Monday in the Twenty-Fourth Week of Ordinary Time
Scripture Readings: 1 Cor 11:17-26; Lk 7:1-10
Today humility and faith meet. In humility the centurion knows the truth about where he stands before God and before what is of God in other people. He describes himself as one subject to authority and who has others subject to him. He believes that people and things are perfected by being subjected to their superiors. Whoever is not subject to their superior will become subject to their inferior. Jesus admires this faith in him.
The event Luke recounts stands on the shoulders of earlier decisions the centurion had made.
He had experienced a conversion of many of his values as evidenced by his kindness to the Jews, his building of their synagogue. His choice of these actions did not just influence those events. They affected his whole sense of good and the order of good. And this sense of good affected the kind of person he was to become.
The centurion had rejected biases he must have had in coming to Galilee from Roman culture. The elders said, “He loves our nation.” Conversion always begins with love. Love affects us most deeply and moves us to make significant changes; to organize our lives around what is loved. Grounded in that love, one changes their sense of what matters most. What matters most in love is the other, not just self. Love frees us from the bondage of self. When that love is for God and the things of God ones whole attitude and outlook on life changes in ways that free her.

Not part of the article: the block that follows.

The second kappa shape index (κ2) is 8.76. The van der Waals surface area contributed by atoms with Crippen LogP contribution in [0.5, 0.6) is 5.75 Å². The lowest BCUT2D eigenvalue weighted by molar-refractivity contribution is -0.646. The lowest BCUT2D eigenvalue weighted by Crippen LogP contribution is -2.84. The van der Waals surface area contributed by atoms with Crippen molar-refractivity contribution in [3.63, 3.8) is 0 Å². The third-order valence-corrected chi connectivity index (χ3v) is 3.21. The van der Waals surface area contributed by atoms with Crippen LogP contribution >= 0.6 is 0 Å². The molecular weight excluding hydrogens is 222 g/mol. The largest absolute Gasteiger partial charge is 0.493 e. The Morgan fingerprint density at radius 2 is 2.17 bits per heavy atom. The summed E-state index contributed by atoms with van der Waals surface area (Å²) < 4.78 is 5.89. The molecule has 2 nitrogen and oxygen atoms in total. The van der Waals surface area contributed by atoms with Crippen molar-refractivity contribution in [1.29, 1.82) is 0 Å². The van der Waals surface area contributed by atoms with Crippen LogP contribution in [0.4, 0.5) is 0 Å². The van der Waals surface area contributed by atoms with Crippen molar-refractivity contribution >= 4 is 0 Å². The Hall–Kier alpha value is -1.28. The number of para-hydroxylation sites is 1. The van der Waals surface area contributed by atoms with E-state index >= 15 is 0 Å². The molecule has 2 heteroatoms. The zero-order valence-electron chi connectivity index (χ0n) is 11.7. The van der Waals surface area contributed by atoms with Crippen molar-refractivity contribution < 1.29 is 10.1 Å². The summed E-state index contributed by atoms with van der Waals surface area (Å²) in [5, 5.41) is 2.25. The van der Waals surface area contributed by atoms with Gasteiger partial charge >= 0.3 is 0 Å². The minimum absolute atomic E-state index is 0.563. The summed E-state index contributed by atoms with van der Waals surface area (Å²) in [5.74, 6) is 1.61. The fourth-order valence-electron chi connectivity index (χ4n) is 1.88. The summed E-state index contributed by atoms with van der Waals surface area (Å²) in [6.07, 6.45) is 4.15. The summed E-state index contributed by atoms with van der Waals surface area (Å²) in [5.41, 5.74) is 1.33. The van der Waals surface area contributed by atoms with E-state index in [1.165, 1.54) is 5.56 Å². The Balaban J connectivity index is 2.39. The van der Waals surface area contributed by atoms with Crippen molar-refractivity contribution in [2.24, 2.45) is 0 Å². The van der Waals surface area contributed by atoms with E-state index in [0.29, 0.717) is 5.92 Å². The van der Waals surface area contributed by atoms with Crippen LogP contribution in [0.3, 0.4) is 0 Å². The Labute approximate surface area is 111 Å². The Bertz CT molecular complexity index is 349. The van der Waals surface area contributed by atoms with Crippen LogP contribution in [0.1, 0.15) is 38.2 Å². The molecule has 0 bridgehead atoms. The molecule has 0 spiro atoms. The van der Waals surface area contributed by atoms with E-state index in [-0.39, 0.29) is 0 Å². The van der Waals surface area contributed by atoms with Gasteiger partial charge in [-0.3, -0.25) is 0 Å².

Not only does the conversion of love change our values, it changes our thinking. The centurion was able to change his values with regard to the community because he was able to think critically about those of his Roman culture and understand and feel the truth of Jesus Christ.
Three things impressed Jesus about the centurion: his powerlessness over the slave’s illness, his sincere seeking of Jesus’ help, and his humble love. These evoke the compassion of Jesus. These qualities of humility often evoked His help in other miracles of healing. So the centurion was right in the way he described his relationships to authority. Through the conversion of his love to that of ultimate love, and of his values to what is of ultimate value, he found a transcendent way of living that freed him from being subject to passing annoyances and fascinations. He could live for and from what is pervasive, enduring and deep and not merely for what is momentarily advantageous to self. He was free from the limits of merely self-regarding choices. Having discovered authentic values, he was able to be self-sacrificing. Whoever is not subject to their superior will become subject to their inferior.